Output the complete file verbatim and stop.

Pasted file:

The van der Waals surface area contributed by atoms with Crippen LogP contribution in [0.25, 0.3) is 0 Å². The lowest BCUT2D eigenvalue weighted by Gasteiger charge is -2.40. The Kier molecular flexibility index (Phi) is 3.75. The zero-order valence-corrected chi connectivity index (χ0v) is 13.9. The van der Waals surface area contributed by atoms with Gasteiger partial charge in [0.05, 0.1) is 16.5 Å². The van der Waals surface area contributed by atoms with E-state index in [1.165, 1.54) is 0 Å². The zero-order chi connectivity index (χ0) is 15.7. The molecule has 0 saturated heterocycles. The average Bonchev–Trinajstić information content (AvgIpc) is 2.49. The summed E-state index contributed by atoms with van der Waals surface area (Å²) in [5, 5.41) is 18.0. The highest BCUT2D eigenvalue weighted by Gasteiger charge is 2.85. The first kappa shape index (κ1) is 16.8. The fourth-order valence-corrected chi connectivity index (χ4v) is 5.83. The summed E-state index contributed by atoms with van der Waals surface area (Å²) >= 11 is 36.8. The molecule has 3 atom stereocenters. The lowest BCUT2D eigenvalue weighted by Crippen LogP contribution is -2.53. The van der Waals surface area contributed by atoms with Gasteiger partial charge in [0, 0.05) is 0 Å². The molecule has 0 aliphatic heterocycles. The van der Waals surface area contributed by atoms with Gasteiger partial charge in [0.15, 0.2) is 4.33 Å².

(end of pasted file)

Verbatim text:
The van der Waals surface area contributed by atoms with Crippen LogP contribution in [0.25, 0.3) is 0 Å². The lowest BCUT2D eigenvalue weighted by Gasteiger charge is -2.40. The Kier molecular flexibility index (Phi) is 3.75. The zero-order valence-corrected chi connectivity index (χ0v) is 13.9. The van der Waals surface area contributed by atoms with Gasteiger partial charge in [0.05, 0.1) is 16.5 Å². The van der Waals surface area contributed by atoms with E-state index in [1.165, 1.54) is 0 Å². The zero-order chi connectivity index (χ0) is 15.7. The molecule has 0 saturated heterocycles. The average Bonchev–Trinajstić information content (AvgIpc) is 2.49. The summed E-state index contributed by atoms with van der Waals surface area (Å²) in [5, 5.41) is 18.0. The highest BCUT2D eigenvalue weighted by Gasteiger charge is 2.85. The first kappa shape index (κ1) is 16.8. The fourth-order valence-corrected chi connectivity index (χ4v) is 5.83. The summed E-state index contributed by atoms with van der Waals surface area (Å²) >= 11 is 36.8. The molecule has 3 atom stereocenters. The lowest BCUT2D eigenvalue weighted by Crippen LogP contribution is -2.53. The van der Waals surface area contributed by atoms with Gasteiger partial charge in [0, 0.05) is 0 Å². The molecule has 0 aliphatic heterocycles. The van der Waals surface area contributed by atoms with Gasteiger partial charge in [0.15, 0.2) is 4.33 Å².